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Blog Dr. Alex Llanos

Do you have dental sensitivity? Lesions in the neck of the tooth


It starts with receding gums, uncovering the neck of the tooth, and a gap becomes noticeable between the gum and the tooth. This is not attributed to cavities or aggressive brushing, as we are often told, but rather to a poor distribution of forces and is a condition or pathology called abfraction.

Abfraction is a cervical lesion where there is greater exposure of the tooth's neck, leading to increased sensitivity. With this lesion, it begins to accumulate more dental plaque, causing even greater sensitivity, and there may also be a change in color.


Why does the lesion cause so much pain?

Because in the center of the tooth, we have dental pulp, which is a soft tissue that contains the nerve responsible for transmitting pain and sensitivity. Around it, we have very small veins and arteries that supply nutrition to the tooth. The second tissue is dentin, which is full of channels (tubules) containing nerve endings that transmit heat and cold stimuli to the pulp. This is why dental sensitivity occurs when it is exposed.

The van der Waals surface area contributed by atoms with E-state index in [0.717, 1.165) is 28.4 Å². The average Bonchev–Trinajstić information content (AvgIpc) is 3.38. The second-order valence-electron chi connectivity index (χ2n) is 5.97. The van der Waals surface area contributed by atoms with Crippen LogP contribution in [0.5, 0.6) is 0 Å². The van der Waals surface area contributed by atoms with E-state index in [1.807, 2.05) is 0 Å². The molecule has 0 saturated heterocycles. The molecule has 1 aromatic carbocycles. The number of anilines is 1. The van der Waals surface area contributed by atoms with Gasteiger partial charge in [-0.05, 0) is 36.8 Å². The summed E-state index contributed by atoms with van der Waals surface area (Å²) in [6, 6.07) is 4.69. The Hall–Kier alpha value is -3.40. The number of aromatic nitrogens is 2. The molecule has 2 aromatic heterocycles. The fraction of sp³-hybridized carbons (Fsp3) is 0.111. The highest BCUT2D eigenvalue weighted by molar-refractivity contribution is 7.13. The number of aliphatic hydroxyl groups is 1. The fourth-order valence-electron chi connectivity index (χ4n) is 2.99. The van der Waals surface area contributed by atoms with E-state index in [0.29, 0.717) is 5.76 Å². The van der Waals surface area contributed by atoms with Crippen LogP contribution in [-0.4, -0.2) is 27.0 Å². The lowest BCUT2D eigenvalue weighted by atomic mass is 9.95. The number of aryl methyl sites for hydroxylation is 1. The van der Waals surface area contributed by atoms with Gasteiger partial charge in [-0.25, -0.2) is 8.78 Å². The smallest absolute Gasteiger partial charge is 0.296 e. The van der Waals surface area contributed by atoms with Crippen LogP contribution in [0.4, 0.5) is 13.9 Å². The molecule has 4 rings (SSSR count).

What can be the origin?

  1. Poor tooth positioning, which can be corrected with orthodontics.

  2. Bruxism: because teeth are being clenched or grinding heavily at night, which generates excessive forces on the teeth until they can no longer withstand the pressure, leading to fractures in the enamel at the neck of the teeth.


We apply laser to melt the crystals and seal these tubules, preventing sensations of cold or heat from passing through and blocking them. We counteract the open tubules that are transmitting sensations to the pulp, and then we use a special resin to fill the space to control and manage sensitivity.

If you have any sensitivity issues, do not hesitate to schedule an assessment appointment to find a solution for your problem. At Dr.|A® Dentistry, we have a team of specialists who will analyze each case and provide the best solution to restore your smile.

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